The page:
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TIM HART AND THE 5TH GRADERS Teaching 5th-Graders About Business for ‘Junior Achievement’
Last month, I wrapped up my role as the Junior Achievement volunteer for my son’s — and the awesome Mr. Schwann’s — fifth-grade class at Saint Michael Lutheran School (SMLS). It was a pretty incredible experience teaching this group of kids all about business, career building, innovation, and how people carve out a living in the midst of this crazy world. Across five classroom sessions in the mornings over five weeks, I had the opportunity to engage in dozens of fascinating conversations and activities with these sharp kids. I probably learned as much from them as they did from me. If you haven’t heard of it before, Junior Achievement is a national program dedicated to equipping K–12 kids with the tools they’ll need to survive in the contemporary business climate. A few months ago, I saw the email go out asking for volunteers to teach the Junior Achievement curriculum to kids at SMLS. Since I knew a lot of the kids in his class, I thought it would be a valuable experience for all of us. This particular program was split into five different main topics: “Free to Choose Your Work or Business,” “Innovation Nation,” “Career Quest,” “Get and Keep the Job,” and “Global Connections.” I have got say that I was a little nervous going in there the first morning. I’ve seen what kids can do to a substitute teacher. Luckily, my years of coaching kids held fast, and I really felt like we had some fantastic conversations. As a father of three, I already know that kids are a lot smarter than most people give them credit for, but it was still cool to see their minds working during these lessons. I did my best to convey the huge range of options they have for their future careers and the millions of different ways they can find fulfilling work. I think my experience and college-free background were kind of a wake-up call for a few of them. Hopefully they realized that, while college can be great for certain kinds of people, it’s not an absolute necessity for everyone — not that they’ll be making that decision anytime soon. Throughout the lessons, I tried to stress that, above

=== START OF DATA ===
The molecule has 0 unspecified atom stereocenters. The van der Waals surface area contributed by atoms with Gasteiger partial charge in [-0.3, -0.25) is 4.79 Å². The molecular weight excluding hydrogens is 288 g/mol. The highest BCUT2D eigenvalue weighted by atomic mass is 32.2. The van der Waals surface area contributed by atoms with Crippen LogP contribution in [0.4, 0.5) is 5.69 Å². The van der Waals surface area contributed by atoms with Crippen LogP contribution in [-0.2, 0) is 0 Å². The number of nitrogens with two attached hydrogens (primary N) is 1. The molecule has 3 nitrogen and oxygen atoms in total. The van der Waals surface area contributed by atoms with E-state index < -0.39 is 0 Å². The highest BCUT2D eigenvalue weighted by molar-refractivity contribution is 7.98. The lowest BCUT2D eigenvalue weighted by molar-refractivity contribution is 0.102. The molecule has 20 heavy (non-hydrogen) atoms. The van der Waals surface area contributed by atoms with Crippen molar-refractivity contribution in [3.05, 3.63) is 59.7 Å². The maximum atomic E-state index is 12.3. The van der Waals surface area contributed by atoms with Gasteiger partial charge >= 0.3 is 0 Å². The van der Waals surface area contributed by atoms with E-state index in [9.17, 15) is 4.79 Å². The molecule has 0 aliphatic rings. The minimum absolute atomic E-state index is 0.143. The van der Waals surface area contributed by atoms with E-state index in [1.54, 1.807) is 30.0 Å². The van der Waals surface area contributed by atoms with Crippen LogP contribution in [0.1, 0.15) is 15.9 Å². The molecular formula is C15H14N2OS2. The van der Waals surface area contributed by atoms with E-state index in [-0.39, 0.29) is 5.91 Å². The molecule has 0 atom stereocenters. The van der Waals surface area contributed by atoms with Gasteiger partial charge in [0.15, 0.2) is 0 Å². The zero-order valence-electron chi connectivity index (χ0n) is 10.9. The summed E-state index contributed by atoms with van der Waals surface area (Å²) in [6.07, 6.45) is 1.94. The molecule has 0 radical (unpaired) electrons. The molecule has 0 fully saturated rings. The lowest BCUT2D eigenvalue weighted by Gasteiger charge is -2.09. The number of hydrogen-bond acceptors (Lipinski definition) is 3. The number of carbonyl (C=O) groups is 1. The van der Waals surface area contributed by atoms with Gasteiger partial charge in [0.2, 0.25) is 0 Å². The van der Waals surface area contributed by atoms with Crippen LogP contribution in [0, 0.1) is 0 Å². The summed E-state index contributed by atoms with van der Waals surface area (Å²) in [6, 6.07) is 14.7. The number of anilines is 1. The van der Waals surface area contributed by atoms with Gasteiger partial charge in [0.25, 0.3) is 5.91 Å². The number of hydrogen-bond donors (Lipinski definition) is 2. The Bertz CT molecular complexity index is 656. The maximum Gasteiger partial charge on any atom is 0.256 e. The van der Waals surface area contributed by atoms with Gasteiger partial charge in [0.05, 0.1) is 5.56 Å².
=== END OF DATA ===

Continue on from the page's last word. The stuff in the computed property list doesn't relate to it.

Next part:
all else, hard work, a positive attitude, and a good moral compass will get you furthest in life.
As I said, it was an awesome experience full of laughs and surprising insights. It was especially interesting to see my son Mason in his natural element, interacting with his peers. It’s always heartening to discover firsthand that your kid gets along with everyone else — even when he tries to be captain comedian in the middle of the lesson you’ve so carefully prepared. When we were handing out the Junior Achievement certificates at the end of the last session, he faked like he was crying while accepting the award, gave me a big hug, and said, “I love you, Daddy!” Anything for a laugh with this one — I guess the apple doesn’t fall too far from the tree. I would do the whole thing again in a heartbeat. And hey, maybe I’ll have the chance with one of my two younger kids’ classes down the road. Either way, I’m so glad that I got the opportunity to coach these kids on the intricacies of business and encourage them that, no matter what they choose to do, they can achieve their goals with some serious hustle and dedication.
VanDyk Mortgage | www.TimHartJr.com | 239-437-4278
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